EPA Study Undercuts Bush Decision To Revoke Tougher Arsenic StandardBy Elizabeth Shogren
LOS ANGELES TIMES -- WASHINGTON
A new study by an Environmental Protection Agency advisory panel appears to undermine one of the Bush administration’s primary reasons for revoking a tough new standard for arsenic levels in drinking water.
The panel, in a report released Thursday, concluded that the Clinton administration did a “credible job” of computing the costs to water systems when it called for an 80 percent reduction in arsenic in drinking water.
EPA Administrator Christie Whitman prevented the new standard from taking effect, citing concerns that the previous administration did not adequately consider the costs and benefits of the new standard or the latest scientific evidence on the impact of small amounts of arsenic, a carcinogen, on human health.
“When the federal government imposes costs on communities, especially small communities, we should be sure the facts support imposing the federal standard,” Whitman said in March when she rescinded the standard and launched a review.
That decision has cost the administration dearly, raising doubts about the new president’s commitment to public health.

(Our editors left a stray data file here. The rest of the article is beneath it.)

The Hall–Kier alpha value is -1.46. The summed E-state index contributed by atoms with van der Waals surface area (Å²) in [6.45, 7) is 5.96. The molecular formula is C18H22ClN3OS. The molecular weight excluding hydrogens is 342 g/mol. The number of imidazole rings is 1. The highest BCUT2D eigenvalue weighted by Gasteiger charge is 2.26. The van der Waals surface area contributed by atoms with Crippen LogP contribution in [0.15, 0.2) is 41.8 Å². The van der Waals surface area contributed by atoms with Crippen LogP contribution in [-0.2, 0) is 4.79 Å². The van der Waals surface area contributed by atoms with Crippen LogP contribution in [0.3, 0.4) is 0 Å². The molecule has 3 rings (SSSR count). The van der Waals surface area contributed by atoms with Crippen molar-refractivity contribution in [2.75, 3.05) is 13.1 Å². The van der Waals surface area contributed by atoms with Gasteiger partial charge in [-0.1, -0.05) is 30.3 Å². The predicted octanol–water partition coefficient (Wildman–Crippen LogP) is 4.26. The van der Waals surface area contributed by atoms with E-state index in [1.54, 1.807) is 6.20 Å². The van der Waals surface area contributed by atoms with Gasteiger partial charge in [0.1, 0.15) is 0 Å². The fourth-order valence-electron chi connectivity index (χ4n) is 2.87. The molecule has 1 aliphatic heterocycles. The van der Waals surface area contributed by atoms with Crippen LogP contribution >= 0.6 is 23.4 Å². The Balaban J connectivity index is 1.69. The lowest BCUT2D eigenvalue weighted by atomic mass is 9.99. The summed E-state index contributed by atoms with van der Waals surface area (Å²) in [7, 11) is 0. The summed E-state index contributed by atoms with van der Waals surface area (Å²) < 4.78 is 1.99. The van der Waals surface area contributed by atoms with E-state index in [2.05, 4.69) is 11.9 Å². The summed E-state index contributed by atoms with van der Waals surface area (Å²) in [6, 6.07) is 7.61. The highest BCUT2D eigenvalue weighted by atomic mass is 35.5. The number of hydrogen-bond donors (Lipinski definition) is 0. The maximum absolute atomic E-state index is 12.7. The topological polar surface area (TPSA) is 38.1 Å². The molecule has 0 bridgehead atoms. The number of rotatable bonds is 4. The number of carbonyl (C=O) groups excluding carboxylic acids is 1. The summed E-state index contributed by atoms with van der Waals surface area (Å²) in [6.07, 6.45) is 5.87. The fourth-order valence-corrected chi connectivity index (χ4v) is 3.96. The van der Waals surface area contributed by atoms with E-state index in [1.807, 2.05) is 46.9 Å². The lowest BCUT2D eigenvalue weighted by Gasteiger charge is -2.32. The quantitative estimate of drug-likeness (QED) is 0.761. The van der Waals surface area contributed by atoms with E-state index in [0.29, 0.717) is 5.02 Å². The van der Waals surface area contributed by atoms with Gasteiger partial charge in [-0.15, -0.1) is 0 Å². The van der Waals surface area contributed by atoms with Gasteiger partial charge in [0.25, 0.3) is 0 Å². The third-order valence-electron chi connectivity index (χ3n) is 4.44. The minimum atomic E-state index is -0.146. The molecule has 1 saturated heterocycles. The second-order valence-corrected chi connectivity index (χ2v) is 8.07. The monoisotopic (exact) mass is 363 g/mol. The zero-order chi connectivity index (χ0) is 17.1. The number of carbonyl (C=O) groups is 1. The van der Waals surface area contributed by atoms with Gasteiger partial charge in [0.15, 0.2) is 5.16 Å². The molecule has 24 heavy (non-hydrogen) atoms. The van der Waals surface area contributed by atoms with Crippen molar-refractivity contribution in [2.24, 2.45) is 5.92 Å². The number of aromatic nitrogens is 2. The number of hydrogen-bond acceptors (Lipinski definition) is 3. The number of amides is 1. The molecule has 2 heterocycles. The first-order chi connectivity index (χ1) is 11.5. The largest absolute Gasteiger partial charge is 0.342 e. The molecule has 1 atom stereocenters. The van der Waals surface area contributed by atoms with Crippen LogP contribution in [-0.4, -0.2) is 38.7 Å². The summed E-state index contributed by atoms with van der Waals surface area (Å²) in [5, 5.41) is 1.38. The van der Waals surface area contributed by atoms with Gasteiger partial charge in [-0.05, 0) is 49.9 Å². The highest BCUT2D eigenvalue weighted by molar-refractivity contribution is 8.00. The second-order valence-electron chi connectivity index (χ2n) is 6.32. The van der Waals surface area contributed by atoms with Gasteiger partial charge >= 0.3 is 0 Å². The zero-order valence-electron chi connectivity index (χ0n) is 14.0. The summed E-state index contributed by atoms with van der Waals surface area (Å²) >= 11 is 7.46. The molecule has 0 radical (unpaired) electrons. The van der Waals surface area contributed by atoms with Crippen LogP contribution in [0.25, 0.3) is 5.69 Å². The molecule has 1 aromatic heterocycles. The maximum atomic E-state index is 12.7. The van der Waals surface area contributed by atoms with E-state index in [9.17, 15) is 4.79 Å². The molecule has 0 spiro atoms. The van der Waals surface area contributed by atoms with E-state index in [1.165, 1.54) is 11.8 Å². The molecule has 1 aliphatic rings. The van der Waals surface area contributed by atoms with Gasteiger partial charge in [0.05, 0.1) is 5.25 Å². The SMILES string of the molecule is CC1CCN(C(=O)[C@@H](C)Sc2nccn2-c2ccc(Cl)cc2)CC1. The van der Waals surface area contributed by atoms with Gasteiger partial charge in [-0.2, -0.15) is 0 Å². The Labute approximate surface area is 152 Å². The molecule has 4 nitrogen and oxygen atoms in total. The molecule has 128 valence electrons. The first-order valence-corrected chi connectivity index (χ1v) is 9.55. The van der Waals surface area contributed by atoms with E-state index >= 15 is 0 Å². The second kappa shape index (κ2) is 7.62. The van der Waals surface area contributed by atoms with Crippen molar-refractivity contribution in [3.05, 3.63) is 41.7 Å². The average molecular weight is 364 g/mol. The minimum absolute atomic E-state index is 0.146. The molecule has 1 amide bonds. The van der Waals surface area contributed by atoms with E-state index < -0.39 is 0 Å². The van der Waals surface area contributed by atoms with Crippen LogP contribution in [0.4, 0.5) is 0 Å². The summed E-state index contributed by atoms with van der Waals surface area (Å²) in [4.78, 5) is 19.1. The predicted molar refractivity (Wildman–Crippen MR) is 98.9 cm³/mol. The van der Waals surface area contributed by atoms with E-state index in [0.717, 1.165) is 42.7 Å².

The panel’s findings could increase political discomfort for the Bush administration as it continues to justify revoking the Clinton administration standard and prepares to announce its own proposal this fall on what the new standard should be.
The panel did, however, offer suggestions to the EPA on how to better estimate costs as the agency decides where to set the standard. It also strongly urged the EPA to alter the way it considers affordability for small water systems and recommended that a fund be developed to help them meet the new standard.
“It’s obvious that this rule and other rules are not affordable to small systems,” said David Spath, a member of the panel and chief administrator of public water systems for California.
EPA officials said the report confirmed the wisdom of Whitman’s review and will strengthen confidence in the final standard.
“Her decision was made in response to a significant number of stakeholders raising questions and concerns and exhibiting a lack of confidence in EPA’s analysis,” said Ephraim King, an agency official working on the standard. “One of EPA’s jobs is to ensure the public has confidence in the analysis we do.”
The Clinton administration standard had been challenged in court by several Western states, a group of Western utilities and the mining industry.
King said the EPA will consider this report and two others ordered by Whitman as it develops a new standard for arsenic in drinking water.